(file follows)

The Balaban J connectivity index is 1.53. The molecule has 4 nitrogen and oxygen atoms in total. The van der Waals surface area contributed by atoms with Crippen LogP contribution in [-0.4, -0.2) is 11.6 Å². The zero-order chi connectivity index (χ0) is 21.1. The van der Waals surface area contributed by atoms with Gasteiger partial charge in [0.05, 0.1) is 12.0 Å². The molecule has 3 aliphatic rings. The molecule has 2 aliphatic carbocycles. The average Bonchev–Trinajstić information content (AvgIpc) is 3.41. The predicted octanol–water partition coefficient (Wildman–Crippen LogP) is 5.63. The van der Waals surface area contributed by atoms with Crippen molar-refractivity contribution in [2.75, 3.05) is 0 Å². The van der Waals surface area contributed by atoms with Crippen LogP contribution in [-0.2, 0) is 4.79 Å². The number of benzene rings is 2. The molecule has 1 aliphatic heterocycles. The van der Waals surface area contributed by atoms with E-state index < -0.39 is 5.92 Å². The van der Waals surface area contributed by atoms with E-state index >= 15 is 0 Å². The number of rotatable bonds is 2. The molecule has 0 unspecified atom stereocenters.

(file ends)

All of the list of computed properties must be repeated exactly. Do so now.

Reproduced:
The Balaban J connectivity index is 1.53. The molecule has 4 nitrogen and oxygen atoms in total. The van der Waals surface area contributed by atoms with Crippen LogP contribution in [-0.4, -0.2) is 11.6 Å². The zero-order chi connectivity index (χ0) is 21.1. The van der Waals surface area contributed by atoms with Gasteiger partial charge in [0.05, 0.1) is 12.0 Å². The molecule has 3 aliphatic rings. The molecule has 2 aliphatic carbocycles. The average Bonchev–Trinajstić information content (AvgIpc) is 3.41. The predicted octanol–water partition coefficient (Wildman–Crippen LogP) is 5.63. The van der Waals surface area contributed by atoms with Crippen molar-refractivity contribution in [2.75, 3.05) is 0 Å². The van der Waals surface area contributed by atoms with Crippen LogP contribution in [-0.2, 0) is 4.79 Å². The number of benzene rings is 2. The molecule has 1 aliphatic heterocycles. The van der Waals surface area contributed by atoms with E-state index < -0.39 is 5.92 Å². The van der Waals surface area contributed by atoms with E-state index >= 15 is 0 Å². The number of rotatable bonds is 2. The molecule has 0 unspecified atom stereocenters.